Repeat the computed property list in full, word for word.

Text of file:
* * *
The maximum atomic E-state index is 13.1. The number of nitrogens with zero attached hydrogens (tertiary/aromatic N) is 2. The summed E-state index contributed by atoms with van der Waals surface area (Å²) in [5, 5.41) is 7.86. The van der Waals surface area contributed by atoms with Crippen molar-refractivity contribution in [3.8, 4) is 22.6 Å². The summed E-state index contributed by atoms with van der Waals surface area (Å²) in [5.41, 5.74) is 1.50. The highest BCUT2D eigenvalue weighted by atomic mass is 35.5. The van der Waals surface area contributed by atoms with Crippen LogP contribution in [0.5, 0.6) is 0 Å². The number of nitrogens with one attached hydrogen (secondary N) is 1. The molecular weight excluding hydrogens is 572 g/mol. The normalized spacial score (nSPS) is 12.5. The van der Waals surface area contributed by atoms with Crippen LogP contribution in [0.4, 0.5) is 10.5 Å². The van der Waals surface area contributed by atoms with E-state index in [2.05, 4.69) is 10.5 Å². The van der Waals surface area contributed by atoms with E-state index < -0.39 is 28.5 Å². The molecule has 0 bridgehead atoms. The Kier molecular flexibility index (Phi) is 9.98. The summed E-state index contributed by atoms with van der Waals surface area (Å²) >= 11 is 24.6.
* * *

The maximum atomic E-state index is 13.1. The number of nitrogens with zero attached hydrogens (tertiary/aromatic N) is 2. The summed E-state index contributed by atoms with van der Waals surface area (Å²) in [5, 5.41) is 7.86. The van der Waals surface area contributed by atoms with Crippen molar-refractivity contribution in [3.8, 4) is 22.6 Å². The summed E-state index contributed by atoms with van der Waals surface area (Å²) in [5.41, 5.74) is 1.50. The highest BCUT2D eigenvalue weighted by atomic mass is 35.5. The van der Waals surface area contributed by atoms with Crippen LogP contribution in [0.5, 0.6) is 0 Å². The number of nitrogens with one attached hydrogen (secondary N) is 1. The molecular weight excluding hydrogens is 572 g/mol. The normalized spacial score (nSPS) is 12.5. The van der Waals surface area contributed by atoms with Crippen LogP contribution in [0.4, 0.5) is 10.5 Å². The van der Waals surface area contributed by atoms with E-state index in [2.05, 4.69) is 10.5 Å². The van der Waals surface area contributed by atoms with E-state index < -0.39 is 28.5 Å². The molecule has 0 bridgehead atoms. The Kier molecular flexibility index (Phi) is 9.98. The summed E-state index contributed by atoms with van der Waals surface area (Å²) >= 11 is 24.6.